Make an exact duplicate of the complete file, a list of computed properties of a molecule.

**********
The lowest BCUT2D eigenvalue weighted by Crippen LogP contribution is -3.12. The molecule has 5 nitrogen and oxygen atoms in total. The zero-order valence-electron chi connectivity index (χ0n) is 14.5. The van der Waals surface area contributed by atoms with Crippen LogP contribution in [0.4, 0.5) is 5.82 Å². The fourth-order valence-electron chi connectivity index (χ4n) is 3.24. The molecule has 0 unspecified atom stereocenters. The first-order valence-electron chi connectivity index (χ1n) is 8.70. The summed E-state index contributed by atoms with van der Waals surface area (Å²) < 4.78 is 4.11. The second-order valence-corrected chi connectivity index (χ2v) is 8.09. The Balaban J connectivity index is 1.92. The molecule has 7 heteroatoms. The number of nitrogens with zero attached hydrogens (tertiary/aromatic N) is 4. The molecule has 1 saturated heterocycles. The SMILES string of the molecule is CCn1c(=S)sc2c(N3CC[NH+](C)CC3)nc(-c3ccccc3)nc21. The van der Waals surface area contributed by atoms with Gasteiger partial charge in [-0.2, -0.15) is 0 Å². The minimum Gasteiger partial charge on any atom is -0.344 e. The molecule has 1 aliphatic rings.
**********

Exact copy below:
The lowest BCUT2D eigenvalue weighted by Crippen LogP contribution is -3.12. The molecule has 5 nitrogen and oxygen atoms in total. The zero-order valence-electron chi connectivity index (χ0n) is 14.5. The van der Waals surface area contributed by atoms with Crippen LogP contribution in [0.4, 0.5) is 5.82 Å². The fourth-order valence-electron chi connectivity index (χ4n) is 3.24. The molecule has 0 unspecified atom stereocenters. The first-order valence-electron chi connectivity index (χ1n) is 8.70. The summed E-state index contributed by atoms with van der Waals surface area (Å²) < 4.78 is 4.11. The second-order valence-corrected chi connectivity index (χ2v) is 8.09. The Balaban J connectivity index is 1.92. The molecule has 7 heteroatoms. The number of nitrogens with zero attached hydrogens (tertiary/aromatic N) is 4. The molecule has 1 saturated heterocycles. The SMILES string of the molecule is CCn1c(=S)sc2c(N3CC[NH+](C)CC3)nc(-c3ccccc3)nc21. The van der Waals surface area contributed by atoms with Gasteiger partial charge in [-0.2, -0.15) is 0 Å². The minimum Gasteiger partial charge on any atom is -0.344 e. The molecule has 1 aliphatic rings.